9. V. And now the prophet cries, “If the Lord is God, follow him; if Baal, then follow him, and in so doing he states the ground of his practical claim.” Let your conduct be consistent with your opinions. There is another objection raised by the crowd. “Prophet,” one says, “you come to demand a practical proof of our affection; you say, Follow God. Now, if I believe God to be God, and that is my opinion, yet I do not see what claim he has to my opinions.” Now, mark how the prophet puts it: he says, “If God is God follow him.” The reason why I claim that you should follow your opinion concerning God is, that God is God; God has a claim upon you, as creatures, for your devout obedience. One person replies, “What profit should I have, if I served God thoroughly? Would I be more happy? Would I prosper more in this world? Would I have more peace of mind?” No, no, that is a secondary consideration. The only question for you is, “If God is God follow him.” Not if it is more advantageous to you; but, “if God is God follow him.” The secularist would plead for religion on the grounds that religion might be the best for this world, and best for the world to come. Not so with the prophet; he says, “I do not put it on that basis, I insist that it is your bound duty, if you believe in God, simply because he is God, to serve him and obey him. I do not tell you it is for your advantage—it may be, I believe it is—but that I put aside from the question; I demand of you that you follow God, if you believe him to be God. If you do not think he is God; if you really think that the devil is God, then follow him; his pretended godhead shall be your plea, and you shall be consistent; but if God is God, if he made you, I demand that you serve him; if it is he who puts the breath into your nostrils, I demand that you obey him. If God is really worthy of worship, and you really think so, I demand that you either follow him, or else deny that he is God at all.” Now, professor, if you says that Christ’s gospel is the gospel, if you believe in the divinity of the gospel, and put your trust in Christ, I demand of you to follow the gospel, not merely because it will be to your advantage, but because the gospel is divine. If you make a profession of being a child of God, if you are a believer, and think and believe religion is the best, the service of God the most desirable, I do not come to plead with you because of any advantage you would get by being holy; it is on this I ground that I put it, that the Lord is God; and if he is God, it is your business to serve him. If his gospel is true, and you believe it to be true, it is your duty to carry it out. If you say Christ is not the Son of God, carry out your Jewish or your infidel convictions, and see whether it will end well. If you do not believe Christ to be the Son of God, if you are a Mohammedan, be consistent, carry out your Mohammedan convictions, and see whether it will end well. But, take heed, take heed! If however, you say God is God, and Christ the Saviour, and the gospel true; I demand of you, only on this account, that you carry it out. What a strong plea some would think the prophet might have had, if he had said, “God is your father’s God, therefore follow him!” But no, he did not come down to that; he said, “If God is God—I do not care whether he is your father’s God or not—follow him.” “Why do you go to chapel?” one says, “and not to church?” “Because my father and grandfather were dissenters.” Ask a churchman, very often, why he attends the establishment. “Well, our family were always brought up in it; that is why I go.” Now, I do think that the worst of all reasons for a particular religion, is that of our being brought up in it. I never could see that at all. I have attended the house of God with my father and my grandfather; but I thought, when I read the Scriptures that it was my business to judge for myself. I know that my father and my grandfather take little children in their arms, and put drops of water on their faces, and say they are baptized. I took up my Bible, and I could not see anything about babes being baptized. I picked up a little Greek; and I could not discover that the word “baptized” meant to sprinkle; so I said to myself, “Suppose they were good men, they may be wrong; and though I love and revere them, yet it is no reason why I should imitate them!” And they counted me right, when they knew of my honest conviction; and it was quite right for me to act according to my conviction; for I consider the baptism of an unconscious infant is just as foolish as the baptism of a ship or a bell; for there is as much Scripture for one as the other. And therefore I left them, and became what I am today, a Baptist minister, so called, but I hope a great deal more a Christian than a Baptist. It is seldom I mention it; I only do so by way of illustration here. Many a one will go to chapel, because his grandmother did. Well, she was a good old soul but I do not see that she ought to influence your judgment. “That does not signify,” says one, “I do not like to leave the church of my fathers.” No more do I; I would rather belong to the same denomination with my father; I would not wilfully differ from any of my friends, or leave their sect and denomination; but let God be above our parents; though our parents are at the very top of our hearts, and we love them and reverence them, and in all other matters pay them strict obedience, yet, with regard to religion, to our own Master we stand or fall, and we claim to have the right of judging for ourselves as men, and then we think it our duty, having judged, to carry out our convictions. Now I am not going to say, “If God is your mother’s God, serve him,” Though that would be a very good argument with some of you; but with you waverers, the only plea I use is, “If God is God, serve him;” if the gospel is right, believe it; if a religious life is right, carry it out; if not, give it up. I only base my argument on Elijah’s plea—“If God is God, follow him: but if Baal, then follow him.”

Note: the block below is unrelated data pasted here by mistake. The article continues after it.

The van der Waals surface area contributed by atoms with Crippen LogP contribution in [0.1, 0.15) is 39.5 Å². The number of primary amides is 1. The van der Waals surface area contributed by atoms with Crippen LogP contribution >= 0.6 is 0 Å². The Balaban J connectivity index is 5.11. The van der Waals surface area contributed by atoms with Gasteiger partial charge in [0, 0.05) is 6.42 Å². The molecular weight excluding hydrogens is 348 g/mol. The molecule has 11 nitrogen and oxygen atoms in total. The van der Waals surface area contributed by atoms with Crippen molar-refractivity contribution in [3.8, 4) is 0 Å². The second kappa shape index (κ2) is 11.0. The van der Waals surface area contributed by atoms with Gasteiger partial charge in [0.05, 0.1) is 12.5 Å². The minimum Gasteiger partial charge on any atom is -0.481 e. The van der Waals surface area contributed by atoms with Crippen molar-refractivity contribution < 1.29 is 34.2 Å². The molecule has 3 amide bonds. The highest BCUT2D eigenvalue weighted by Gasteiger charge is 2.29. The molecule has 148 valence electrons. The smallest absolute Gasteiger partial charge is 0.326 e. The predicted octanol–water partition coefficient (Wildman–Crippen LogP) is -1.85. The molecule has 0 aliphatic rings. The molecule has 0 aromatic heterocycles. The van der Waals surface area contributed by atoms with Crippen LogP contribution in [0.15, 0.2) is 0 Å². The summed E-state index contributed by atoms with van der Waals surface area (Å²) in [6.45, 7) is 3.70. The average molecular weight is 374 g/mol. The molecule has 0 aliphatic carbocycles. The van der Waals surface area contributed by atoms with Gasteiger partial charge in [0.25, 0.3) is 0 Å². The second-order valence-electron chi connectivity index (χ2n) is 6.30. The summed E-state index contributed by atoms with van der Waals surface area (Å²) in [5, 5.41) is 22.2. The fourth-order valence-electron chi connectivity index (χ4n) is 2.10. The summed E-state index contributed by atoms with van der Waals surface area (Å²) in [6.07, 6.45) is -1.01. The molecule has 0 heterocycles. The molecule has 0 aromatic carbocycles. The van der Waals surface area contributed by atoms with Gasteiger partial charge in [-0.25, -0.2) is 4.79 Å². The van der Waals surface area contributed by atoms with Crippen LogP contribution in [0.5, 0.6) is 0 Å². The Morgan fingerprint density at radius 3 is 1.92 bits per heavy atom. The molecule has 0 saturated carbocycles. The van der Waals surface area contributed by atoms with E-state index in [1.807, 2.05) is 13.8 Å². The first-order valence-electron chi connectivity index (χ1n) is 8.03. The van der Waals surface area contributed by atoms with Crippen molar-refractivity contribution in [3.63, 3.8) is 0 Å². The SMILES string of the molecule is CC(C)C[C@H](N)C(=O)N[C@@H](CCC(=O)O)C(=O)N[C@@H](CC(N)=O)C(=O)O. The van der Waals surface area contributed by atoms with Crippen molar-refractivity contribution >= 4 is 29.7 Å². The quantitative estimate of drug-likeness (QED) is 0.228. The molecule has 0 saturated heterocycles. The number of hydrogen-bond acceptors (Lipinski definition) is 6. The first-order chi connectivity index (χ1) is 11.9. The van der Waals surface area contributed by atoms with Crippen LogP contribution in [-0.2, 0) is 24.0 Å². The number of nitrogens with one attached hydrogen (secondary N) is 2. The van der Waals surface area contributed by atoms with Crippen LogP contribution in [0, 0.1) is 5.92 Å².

10. VI. And now I make my appeal to the hesitaters and waverers, with some questions, which I pray the Lord to apply. Now I will put this question to them: “How long do you hesitate?” I will tell them; you will hesitate between two opinions, all of you who are undecided, until God shall answer by fire. Fire was not what these poor people wanted that were assembled there. When Elijah says, that “The God that answers by fire let him be God,” I fancy I hear some of them saying, “No; the God who answers by water let him be God; we need rain badly enough.” “No,” said Elijah, “if rain should come, you would say that it was the common course of providence; and that would not make you decide.” I tell you, all the providences that befall you undecided ones will not make you decide. God may surround you with providences; he may surround you with frequent warnings from the deathbed of your companions; but providences will never make you decide. It is not the God of rain, but the God of fire that will do it. There are two ways in which you undecided ones will be make a decision by and by. You who are decided for God will lack no decision; you that are decided for Satan will lack no decision; you are on Satan’s side, and must dwell for ever in eternal burning. But these undecided ones need something to make them committed, and will have either one of the two things; they will either have the fire of God’s Spirit to make them decide, or else the fire of eternal judgment, and that will make them decide. I may preach to you, my hearers; and all the ministers in the world may preach to you who are wavering, but you will never decide for God through the force of your own will. None of you, if left to your natural judgment, to the use of your own reason, will ever decide for God. You may decide for him merely as an outward form, but not as an inward spiritual thing, which should possess your heart as a Christian, as a believer in the doctrine of effectual grace. I know that not one of you will ever decide for God’s gospel, unless God makes you decide; and I tell you that you must either be decided by the descent of the fire of his Spirit into your hearts now, or else in the day of judgment. Oh! which shall it be? Oh! that the prayer might be put up by the thousand lips that are here: “Lord, make me decide now by the fire of your Spirit; oh! let your Spirit descend into my heart, to burn up the bull, that I may be a whole burnt offering to God; to burn up the wood and the stones of my sin; to burn up the very dust of worldliness; ah, and to lick up the water of my impiety, which now lies in the trenches, and my cold indifference, that seeks to put out the sacrifice.”